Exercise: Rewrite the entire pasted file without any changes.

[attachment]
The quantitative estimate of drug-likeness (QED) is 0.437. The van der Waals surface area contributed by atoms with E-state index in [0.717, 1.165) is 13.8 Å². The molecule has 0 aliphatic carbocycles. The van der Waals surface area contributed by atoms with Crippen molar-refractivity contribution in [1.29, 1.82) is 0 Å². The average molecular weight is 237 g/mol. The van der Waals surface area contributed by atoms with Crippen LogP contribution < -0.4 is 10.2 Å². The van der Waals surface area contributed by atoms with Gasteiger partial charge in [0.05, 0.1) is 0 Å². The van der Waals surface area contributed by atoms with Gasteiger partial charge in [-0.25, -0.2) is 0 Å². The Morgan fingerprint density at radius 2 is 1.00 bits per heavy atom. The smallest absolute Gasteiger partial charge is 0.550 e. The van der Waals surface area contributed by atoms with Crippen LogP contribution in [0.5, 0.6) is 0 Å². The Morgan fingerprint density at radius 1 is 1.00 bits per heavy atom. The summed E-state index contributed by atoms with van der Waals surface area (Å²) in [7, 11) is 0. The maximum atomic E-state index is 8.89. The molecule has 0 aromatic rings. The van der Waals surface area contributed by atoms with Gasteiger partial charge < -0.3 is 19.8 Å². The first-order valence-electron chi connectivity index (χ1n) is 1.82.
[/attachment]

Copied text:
The quantitative estimate of drug-likeness (QED) is 0.437. The van der Waals surface area contributed by atoms with E-state index in [0.717, 1.165) is 13.8 Å². The molecule has 0 aliphatic carbocycles. The van der Waals surface area contributed by atoms with Crippen molar-refractivity contribution in [1.29, 1.82) is 0 Å². The average molecular weight is 237 g/mol. The van der Waals surface area contributed by atoms with Crippen LogP contribution < -0.4 is 10.2 Å². The van der Waals surface area contributed by atoms with Gasteiger partial charge in [0.05, 0.1) is 0 Å². The van der Waals surface area contributed by atoms with Gasteiger partial charge in [-0.25, -0.2) is 0 Å². The Morgan fingerprint density at radius 2 is 1.00 bits per heavy atom. The smallest absolute Gasteiger partial charge is 0.550 e. The van der Waals surface area contributed by atoms with Crippen LogP contribution in [0.5, 0.6) is 0 Å². The Morgan fingerprint density at radius 1 is 1.00 bits per heavy atom. The summed E-state index contributed by atoms with van der Waals surface area (Å²) in [7, 11) is 0. The maximum atomic E-state index is 8.89. The molecule has 0 aromatic rings. The van der Waals surface area contributed by atoms with Gasteiger partial charge < -0.3 is 19.8 Å². The first-order valence-electron chi connectivity index (χ1n) is 1.82.